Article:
Consumers are urged to guard their expenditure and to live within their means following the decisions announced by rating agencies Moody’s Investor Service and Standard & Poor’s (S&P).
Analyst at the University of KwaZulu-Natal and expert Lukhona Mnguni urged citizens to live within their means and to avoid new credit as it might come with higher interest rates.
S&P lowered South Africa’s long term foreign and local currency debt ratings by one notch each to ‘BB’ and ‘BB+’. In its assessment on Friday, the agency cited weak real nominal Gross Domestic Product (GDP) growth that has led to further deterioration of South Africa’s public finances beyond the rating agency’s previous expectations.
The credit rating agency, however, changed the outlook to stable from negative, citing that the stable outlook reflects their view that “South Africa’s credit metrics will remain broadly unchanged next year” and “political distraction could abate following the party congress of the governing African National Congress (ANC) in December 2017, helping the government to focus on designing and implementing measures to improve economic growth and stabilise public finances”.
Meanwhile, Moody’s gave South Africa some reprieve by maintaining the country’s credit rating above junk at Baa3. The ratings agency placed the country’s long-term foreign and local currency debt ratings of ‘Baa3’ on a 90-day review for a downgrade. The ratings carry a negative outlook.
According to Moody’s, the decision to place South Africa’s rating on review for a downgrade was prompted by a series of recent developments which suggest that South Africa’s economic and fiscal challenges are more pronounced than Moody’s had previously assumed.
Finding opportunity in hardship
In an interview with SAnews on Wednesday, Mnguni called on South Africans to be innovative.
“Let us all in our own ways try to find new methods of economic participation beyond just people getting jobs and being employed. [Let us look at] other things citizens can do to innovate new platforms to employ people and create economic activity.
“In the midst of any crisis, there is always an opportunity. My encouragement to South Africans would be to try to exploit those opportunities that come from that kind of crisis,” he said.
Mnguni said it is important that South Africa sends the right key messages to the agencies.
“The one message is political certainty and the second is really a message around issues of stability, that we know what we are doing and that we are pursuing a common vision. There has to be that policy certainty and leadership stability,” he said.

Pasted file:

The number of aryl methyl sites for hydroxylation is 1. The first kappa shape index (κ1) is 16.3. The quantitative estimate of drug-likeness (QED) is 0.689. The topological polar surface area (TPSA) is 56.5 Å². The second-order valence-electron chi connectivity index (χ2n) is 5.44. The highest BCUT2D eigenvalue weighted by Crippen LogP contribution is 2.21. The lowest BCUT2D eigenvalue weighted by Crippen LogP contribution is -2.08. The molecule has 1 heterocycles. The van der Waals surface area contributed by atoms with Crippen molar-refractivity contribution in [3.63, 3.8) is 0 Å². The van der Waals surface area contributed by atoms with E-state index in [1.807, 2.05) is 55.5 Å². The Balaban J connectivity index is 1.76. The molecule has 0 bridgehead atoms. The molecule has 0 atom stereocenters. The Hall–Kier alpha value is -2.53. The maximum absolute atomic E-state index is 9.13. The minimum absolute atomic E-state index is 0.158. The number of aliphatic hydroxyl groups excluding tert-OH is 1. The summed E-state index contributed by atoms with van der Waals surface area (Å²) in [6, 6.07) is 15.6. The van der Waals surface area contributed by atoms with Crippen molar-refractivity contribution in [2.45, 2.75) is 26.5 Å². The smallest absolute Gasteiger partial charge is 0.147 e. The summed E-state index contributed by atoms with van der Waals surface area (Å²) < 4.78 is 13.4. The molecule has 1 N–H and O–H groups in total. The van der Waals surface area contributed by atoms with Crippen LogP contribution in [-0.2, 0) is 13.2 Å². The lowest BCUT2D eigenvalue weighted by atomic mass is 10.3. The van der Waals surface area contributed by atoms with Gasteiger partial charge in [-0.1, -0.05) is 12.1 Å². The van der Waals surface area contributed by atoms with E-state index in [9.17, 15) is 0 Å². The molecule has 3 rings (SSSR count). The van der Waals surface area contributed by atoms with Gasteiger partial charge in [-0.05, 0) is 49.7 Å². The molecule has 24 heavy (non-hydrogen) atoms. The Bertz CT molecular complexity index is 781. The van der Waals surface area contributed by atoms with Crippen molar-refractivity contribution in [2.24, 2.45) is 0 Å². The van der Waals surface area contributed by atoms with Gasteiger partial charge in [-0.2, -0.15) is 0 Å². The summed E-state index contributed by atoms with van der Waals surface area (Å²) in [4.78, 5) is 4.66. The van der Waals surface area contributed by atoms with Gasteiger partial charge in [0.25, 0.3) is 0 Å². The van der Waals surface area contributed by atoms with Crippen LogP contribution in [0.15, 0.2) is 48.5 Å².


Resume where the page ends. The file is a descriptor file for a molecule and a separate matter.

Impact on citizens
While the decisions of the agencies won’t be felt immediately by ordinary South Africans, the currency continues to be volatile and it will have an effect on locals in terms of the affordability of things like fuel (which is tied up in the performance of the currency) and paraffin prices.
Mnguni said should Moody’s decide to place the country on junk status in February, this could force people holding bonds in the local currency to pull out, thereby influencing the Reserve Bank to put up interest rates.
“Once you do that, it affects how much I pay for my car and my house. The cost of living will go up. These are the looming possibilities for the ordinary man on the street.”
Leading up to the Moody’s 90-day review, Mnguni said the credit rating agency will be waiting to see the outcome of the ruling party’s conference next month.
“They are waiting to see the tone of the State of the Nation Address (SONA) in February and the Budget Speech also,” he said.
The revenue collection shortfall, GDP growth prospects and short term solutions to jump start economic growth are things the agencies will also scrutinise, Mnguni said.
Higher Education funding and National Health Insurance
Another policy imperative that credit rating agencies will be looking at is how South Africa funds free higher education and the National Health Insurance (NHI).
“Free higher education is an issue we can’t run away from unless we want to continue to see instability at universities in the form of Fees Must Fall Movement… [and] we need to kick-start the [NHI]. Those are two policy imperatives that we will all be looking at with baited breath.”
In its reaction to the rating decisions, government said measures are being considered to improve access to higher education for all deserving students.
President Jacob Zuma – who released the findings of a Report of the Commission into the Feasibility of Fee-Free Higher Education and Training in South Africa earlier this month – has directed that the report recommendations be implemented in a fiscally sustainable manner.
Government said the 2018 Budget will outline decisive and specific policy measures to strengthen the fiscal framework as an important contributor to improved confidence of all stakeholders and a return to inclusive growth.
However, Mnguni is of the view that GDP figures in the third quarter of 2017, which are due to be released by Statistics South Africa next week, will be positive.
“The drought in the Western Cape might reflect badly for agriculture because those are some of the areas that we know the economy gets active in the third and fourth quarter in terms of agricultural outputs.
“So it will be a difficult one to call, but I think we will see marginal growth of some 1.5% still in the third quarter. I don’t expect the trajectory to turn back again to negative growth, but year-on-year, we could be at negative growth,” Mnguni said. – SAnews.gov.za
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